Stopping sprawl isn’t a feel-good activity like planting trees, unfortunately; it involves sticking your neck out for what you believe.  But it matters.  When we're in the business of building and strengthening community, we can't just let that part of it be someone else's problem.

But I won’t belabor that point in this post.  With or without my addition, Scott has given us a good list.  Mark Holland’s “eight pillars of a sustainable community” would add a healthy food system and economic development to the list Washington, DC (by: Carly & Art, creative commons)(along with good environmental management systems, but I think that ventures a bit from “community” as Scott was using the word).  The Knight Foundation’s research would add “openness.”  (Knight’s interim findings said:  “To get at this trait, researchers asked whether the community was a ‘good place for’ different groups of people - senior citizens, racial and ethnic minorities, families with kids, gays and lesbians, college graduates, and immigrants from other countries.”)

Read Scott’s very good article here.  What would you add?

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Kaid Benfield writes about community, development, and the environment on Switchboard and in other national media.  For more posts, see his blog's home page.  Please also visit NRDC’s Sustainable Communities Video Channels.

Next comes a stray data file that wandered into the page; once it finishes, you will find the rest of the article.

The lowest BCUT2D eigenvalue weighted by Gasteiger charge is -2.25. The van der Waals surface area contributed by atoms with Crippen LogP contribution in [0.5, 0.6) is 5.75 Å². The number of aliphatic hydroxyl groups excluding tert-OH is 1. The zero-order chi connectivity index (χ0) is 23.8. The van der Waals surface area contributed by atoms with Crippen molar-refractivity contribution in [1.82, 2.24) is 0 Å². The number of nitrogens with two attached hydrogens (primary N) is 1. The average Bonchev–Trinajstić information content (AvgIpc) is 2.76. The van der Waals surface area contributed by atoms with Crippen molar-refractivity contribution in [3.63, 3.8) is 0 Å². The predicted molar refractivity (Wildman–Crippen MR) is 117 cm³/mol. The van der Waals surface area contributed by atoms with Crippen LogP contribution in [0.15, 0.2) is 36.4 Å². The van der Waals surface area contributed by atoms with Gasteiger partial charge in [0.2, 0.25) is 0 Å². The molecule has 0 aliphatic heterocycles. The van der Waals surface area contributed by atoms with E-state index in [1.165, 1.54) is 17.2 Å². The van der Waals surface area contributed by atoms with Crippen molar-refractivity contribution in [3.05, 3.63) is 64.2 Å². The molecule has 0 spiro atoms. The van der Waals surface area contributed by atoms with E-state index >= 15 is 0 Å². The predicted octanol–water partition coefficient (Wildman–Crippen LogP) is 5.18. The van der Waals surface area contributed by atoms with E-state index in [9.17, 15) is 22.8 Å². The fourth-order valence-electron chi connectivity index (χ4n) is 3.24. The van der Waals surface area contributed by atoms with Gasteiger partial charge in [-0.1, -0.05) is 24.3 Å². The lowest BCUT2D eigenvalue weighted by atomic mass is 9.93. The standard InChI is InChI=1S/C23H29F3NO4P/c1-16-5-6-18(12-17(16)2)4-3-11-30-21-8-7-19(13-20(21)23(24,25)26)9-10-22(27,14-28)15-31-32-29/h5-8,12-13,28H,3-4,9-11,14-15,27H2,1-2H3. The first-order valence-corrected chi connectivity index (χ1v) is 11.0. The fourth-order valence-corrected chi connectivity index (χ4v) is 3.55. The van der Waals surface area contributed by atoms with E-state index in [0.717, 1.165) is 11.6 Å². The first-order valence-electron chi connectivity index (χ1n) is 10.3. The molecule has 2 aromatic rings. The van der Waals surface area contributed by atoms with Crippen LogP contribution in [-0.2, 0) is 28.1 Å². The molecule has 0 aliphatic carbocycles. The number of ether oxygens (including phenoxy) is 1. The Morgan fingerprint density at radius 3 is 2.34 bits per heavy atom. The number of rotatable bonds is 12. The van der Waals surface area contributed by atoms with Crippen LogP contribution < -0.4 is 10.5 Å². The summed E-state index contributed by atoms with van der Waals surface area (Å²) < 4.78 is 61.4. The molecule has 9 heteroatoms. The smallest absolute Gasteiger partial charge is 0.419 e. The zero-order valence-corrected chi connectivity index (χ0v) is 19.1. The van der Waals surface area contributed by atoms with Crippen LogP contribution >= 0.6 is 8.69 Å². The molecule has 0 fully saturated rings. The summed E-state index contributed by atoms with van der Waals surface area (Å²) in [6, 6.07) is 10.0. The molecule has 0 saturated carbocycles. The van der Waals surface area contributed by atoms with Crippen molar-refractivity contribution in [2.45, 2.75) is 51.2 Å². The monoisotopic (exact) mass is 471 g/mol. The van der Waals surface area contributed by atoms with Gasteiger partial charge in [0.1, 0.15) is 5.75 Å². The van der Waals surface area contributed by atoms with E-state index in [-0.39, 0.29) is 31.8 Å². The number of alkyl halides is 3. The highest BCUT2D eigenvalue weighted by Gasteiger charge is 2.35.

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Jon ReedsOct 22 2012 09:16 AM

One might add protection of traditional townscape (for those communities lucky enough to have it) and walkable, small shop, retail centres.
On both sides of the Atlantic I suspect we are still losing both our older stock of buildings and our traditional shopping centres, both of which are powerful community assets. We really need to retain human-scale in our towns and our shopping centres.
What we've had far too much of is automotive-scale development which effortlessly destroys community.

ErikOct 24 2012 03:01 PM

I would agree with the previous comment and like to see historic preservation (preservation in general) and heritage based preservation as its own key point. Why is your town great? Probably not from something that happened in the past 5 years.

#2 touches on it but walkable/bikeable/transit should be its own point.

Preservation adds to the sustainability of profits, planet, and people.

Helena Clare CookOct 24 2012 05:19 PM